Note that the Puller Clinic provides psychological evaluations and legal advice before the veteran files a Notice of Disagreement, i.e., during a time when veterans rarely receive legal advice and when most veterans cannot afford an independent mental health evaluation.
… the Puller Clinic obtained extensive [psychological] testing and evaluation that led to corrections of veterans’ initial diagnoses. With the help of the thorough testing that was done and the medical nexus opinions obtained from these tests, law students were able to convince the VA to change a previous rating decision—which usually resulted in a denial of benefits—in 84% of the cases.
 Brian P. Marx et al., Validity of Posttraumatic Stress Disorder Service Connection Status in Veterans Affairs Electronic Records of Iraq and Afghanistan Veterans, 77 J. Cʟɪɴ. Psʏᴄʜɪᴀᴛʀʏ 517, 520 (2016) (“This study examined the extent to which veterans’ posttraumatic stress disorder (PTSD) service connection (SC) status corresponded to their PTSD diagnostic status, as determined by a semistructured diagnostic interview. … For current PTSD, results showed a slightly higher proportion of false positives—individuals who did not meet SCID criteria but who did have SC for PTSD—than false negatives—individuals who met SCID criteria but did not have SC for PTSD. For lifetime PTSD, the proportion of false negatives was approximately twice the proportion of false positives. … PTSD diagnostic and SC status are discordant for a significant minority of veterans.”)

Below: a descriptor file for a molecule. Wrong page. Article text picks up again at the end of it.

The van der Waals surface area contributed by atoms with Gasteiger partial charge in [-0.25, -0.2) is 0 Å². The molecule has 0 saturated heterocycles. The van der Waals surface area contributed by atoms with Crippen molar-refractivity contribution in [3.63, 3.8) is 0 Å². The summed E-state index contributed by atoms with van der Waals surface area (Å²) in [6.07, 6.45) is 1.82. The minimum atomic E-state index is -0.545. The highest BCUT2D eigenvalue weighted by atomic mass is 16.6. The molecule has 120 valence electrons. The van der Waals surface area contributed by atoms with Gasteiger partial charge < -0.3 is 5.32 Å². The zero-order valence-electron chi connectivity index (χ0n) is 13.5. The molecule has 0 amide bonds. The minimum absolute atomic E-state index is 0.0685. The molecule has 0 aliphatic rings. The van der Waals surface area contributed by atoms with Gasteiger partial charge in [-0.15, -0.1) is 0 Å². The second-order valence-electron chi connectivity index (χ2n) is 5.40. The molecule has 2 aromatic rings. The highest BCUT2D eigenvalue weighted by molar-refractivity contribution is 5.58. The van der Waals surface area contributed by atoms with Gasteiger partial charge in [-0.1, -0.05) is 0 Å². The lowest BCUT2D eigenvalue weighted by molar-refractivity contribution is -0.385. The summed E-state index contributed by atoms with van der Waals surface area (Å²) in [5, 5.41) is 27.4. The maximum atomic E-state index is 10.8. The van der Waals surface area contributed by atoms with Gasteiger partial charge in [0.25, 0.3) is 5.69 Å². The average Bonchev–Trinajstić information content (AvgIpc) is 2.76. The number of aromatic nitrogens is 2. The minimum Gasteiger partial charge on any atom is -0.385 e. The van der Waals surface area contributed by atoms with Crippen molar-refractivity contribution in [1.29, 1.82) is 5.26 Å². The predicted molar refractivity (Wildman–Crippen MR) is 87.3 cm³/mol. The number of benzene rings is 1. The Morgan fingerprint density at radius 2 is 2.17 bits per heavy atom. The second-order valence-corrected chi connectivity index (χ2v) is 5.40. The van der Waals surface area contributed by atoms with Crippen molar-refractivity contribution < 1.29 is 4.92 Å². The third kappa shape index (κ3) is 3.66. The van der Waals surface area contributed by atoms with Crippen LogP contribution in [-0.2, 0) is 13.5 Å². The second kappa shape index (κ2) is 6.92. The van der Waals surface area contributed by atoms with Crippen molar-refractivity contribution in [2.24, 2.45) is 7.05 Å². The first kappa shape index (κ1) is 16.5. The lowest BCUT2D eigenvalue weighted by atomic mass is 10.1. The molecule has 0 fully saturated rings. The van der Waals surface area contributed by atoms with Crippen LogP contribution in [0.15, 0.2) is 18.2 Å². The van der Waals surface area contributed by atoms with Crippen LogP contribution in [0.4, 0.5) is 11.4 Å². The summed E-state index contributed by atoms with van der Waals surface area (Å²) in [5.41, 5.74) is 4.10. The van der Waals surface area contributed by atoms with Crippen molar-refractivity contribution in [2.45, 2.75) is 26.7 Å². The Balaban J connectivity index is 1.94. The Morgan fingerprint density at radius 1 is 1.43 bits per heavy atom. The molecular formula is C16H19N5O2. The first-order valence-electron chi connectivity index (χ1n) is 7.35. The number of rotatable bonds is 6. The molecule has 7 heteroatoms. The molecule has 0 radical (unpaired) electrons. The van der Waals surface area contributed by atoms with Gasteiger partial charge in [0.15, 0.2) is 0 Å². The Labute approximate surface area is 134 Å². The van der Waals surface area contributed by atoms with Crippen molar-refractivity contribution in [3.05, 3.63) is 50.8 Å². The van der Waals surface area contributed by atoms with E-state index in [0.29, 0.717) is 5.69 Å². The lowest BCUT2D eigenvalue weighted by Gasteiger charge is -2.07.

See, e.g., Washington v. Nicholson, 21 Vet. App. 191, 197 (2007) (Hagel, J., concurring) (“Because of the immense importance of medical evidence in the VA claims process,” [medical examinations and opinions] “can bear significantly upon the outcome of the claim for VA benefits.”); cf. 38 U.S.C. § 5103A(d) (“Medical Examinations for Compensation Claims.—(1) In the case of a claim for disability compensation, the assistance provided by the Secretary under subsection (a) shall include providing a medical examination or obtaining a medical opinion when such an examination or opinion is necessary to make a decision on the claim.”)